Bad breath is one signal that pet owners should never ignore or accept as normal. Aside from the repellent quality of halitosis, it is directly linked to gingivitis, the first stage of periodontal disease. It’s also worth mentioning that this stage is the only time that periodontal disease can be stopped in its tracks. Left alone, this common, yet aggressive disease can eventually cause unnecessary suffering, tooth loss, and even systemic illness.
What Do We Look For?
We take a close look at your pet’s teeth and gums at every wellness exam, or at least every 6-12 months. Any evidence of bleeding, swollen, or inflamed gums deserves immediate attention. These are also common markers of gingivitis, like bad breath, and equally common throughout all stages of periodontal disease.
Yellowed or brown-colored teeth are also indicative of early dental disease and professional cleaning is required to remove it. Scaling and polishing the teeth every year can reduce the need for future dental treatments, such as extractions, reduce the chances of suffering, and promote overall vitality. This procedure can effectively remove oral bacteria, but antibiotics and pain medication may be prescribed to heal infection.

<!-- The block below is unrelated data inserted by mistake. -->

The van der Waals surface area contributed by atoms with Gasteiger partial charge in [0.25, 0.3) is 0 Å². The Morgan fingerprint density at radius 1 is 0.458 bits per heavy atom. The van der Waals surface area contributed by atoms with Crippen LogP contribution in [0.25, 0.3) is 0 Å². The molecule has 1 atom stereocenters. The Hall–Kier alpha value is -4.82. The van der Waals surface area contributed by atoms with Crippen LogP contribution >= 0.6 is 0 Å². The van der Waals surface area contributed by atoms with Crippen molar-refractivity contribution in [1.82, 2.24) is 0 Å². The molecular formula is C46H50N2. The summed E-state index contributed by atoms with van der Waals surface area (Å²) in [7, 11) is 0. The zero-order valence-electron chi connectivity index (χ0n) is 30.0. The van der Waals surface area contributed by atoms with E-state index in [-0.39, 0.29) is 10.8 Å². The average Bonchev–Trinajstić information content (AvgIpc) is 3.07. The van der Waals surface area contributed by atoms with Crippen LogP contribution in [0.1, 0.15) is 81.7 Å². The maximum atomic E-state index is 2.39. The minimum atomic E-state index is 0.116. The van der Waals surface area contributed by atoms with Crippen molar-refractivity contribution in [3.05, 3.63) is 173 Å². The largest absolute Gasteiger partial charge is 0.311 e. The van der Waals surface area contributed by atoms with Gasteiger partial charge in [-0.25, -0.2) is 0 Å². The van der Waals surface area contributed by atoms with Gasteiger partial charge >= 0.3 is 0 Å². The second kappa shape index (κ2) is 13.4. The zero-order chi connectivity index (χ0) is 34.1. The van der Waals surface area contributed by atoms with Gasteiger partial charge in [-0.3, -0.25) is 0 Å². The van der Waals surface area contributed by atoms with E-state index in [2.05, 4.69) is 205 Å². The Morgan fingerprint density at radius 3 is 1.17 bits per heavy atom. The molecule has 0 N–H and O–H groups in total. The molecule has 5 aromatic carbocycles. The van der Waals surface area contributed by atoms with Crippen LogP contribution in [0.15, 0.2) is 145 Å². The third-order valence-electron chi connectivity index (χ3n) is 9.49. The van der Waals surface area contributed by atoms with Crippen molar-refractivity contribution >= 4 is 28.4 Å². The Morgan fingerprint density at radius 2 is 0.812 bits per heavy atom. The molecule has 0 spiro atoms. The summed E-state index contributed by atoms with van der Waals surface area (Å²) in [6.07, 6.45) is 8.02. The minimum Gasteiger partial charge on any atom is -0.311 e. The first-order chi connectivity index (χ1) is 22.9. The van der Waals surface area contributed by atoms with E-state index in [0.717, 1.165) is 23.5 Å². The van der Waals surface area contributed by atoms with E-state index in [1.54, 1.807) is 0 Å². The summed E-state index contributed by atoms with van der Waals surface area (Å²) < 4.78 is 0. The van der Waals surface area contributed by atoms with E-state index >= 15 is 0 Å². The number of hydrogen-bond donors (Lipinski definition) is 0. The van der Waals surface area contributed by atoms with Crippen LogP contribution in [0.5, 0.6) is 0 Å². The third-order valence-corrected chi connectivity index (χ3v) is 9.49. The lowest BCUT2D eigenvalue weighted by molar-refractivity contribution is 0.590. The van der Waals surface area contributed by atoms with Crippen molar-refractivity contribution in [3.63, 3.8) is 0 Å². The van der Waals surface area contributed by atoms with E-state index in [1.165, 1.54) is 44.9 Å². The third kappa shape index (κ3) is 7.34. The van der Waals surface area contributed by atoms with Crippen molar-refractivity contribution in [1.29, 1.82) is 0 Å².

Plaque and Tartar
Oral bacteria, plaque, and tartar build up on the teeth and slowly push the gums away. The new spaces between the teeth and gums harbor more bacteria, worsening the recession of the gums. This increases a pet’s vulnerability to pain and tooth loss. What’s worse, the bacteria can travel through the bloodstream to the body’s major organs, including the heart, lungs, and kidneys.
Periodontal disease begins with inflammation and infection of the gums. While it can eventually result in missing, cracked, broken, or lost teeth, the damage of periodontal disease is often hidden beneath the gum line.
Digital radiographs (X-rays) not only help us understand the extent of damage caused by disease, but the exact location of bone loss and gum recession. Incredibly, radiographs find that even normal-looking teeth have some level of disease.
A full exam of the mouth is conducted, as well, and a treatment plan is developed while a pet is safely anesthetized. Extractions are often necessary to preserve overall oral health, and pets typically recover in a short time. Certain dietary modifications, like providing a wet or canned food diet, help toothless pets thrive.
Pet Dental Care
We are happy to help you learn techniques to use at home, including handling, brushing, and helping a pet build positive associations with tooth brushing. If you are interested in other supportive dental products like chews, treats, or water additives, please check out Veterinary Oral Health Council.
Our team at East Sacramento Veterinary Center is always happy to assist you with dental check-ups, hygiene practices at home, and other questions about pet dental health. We look forward to hearing from you at (916) 737-5670.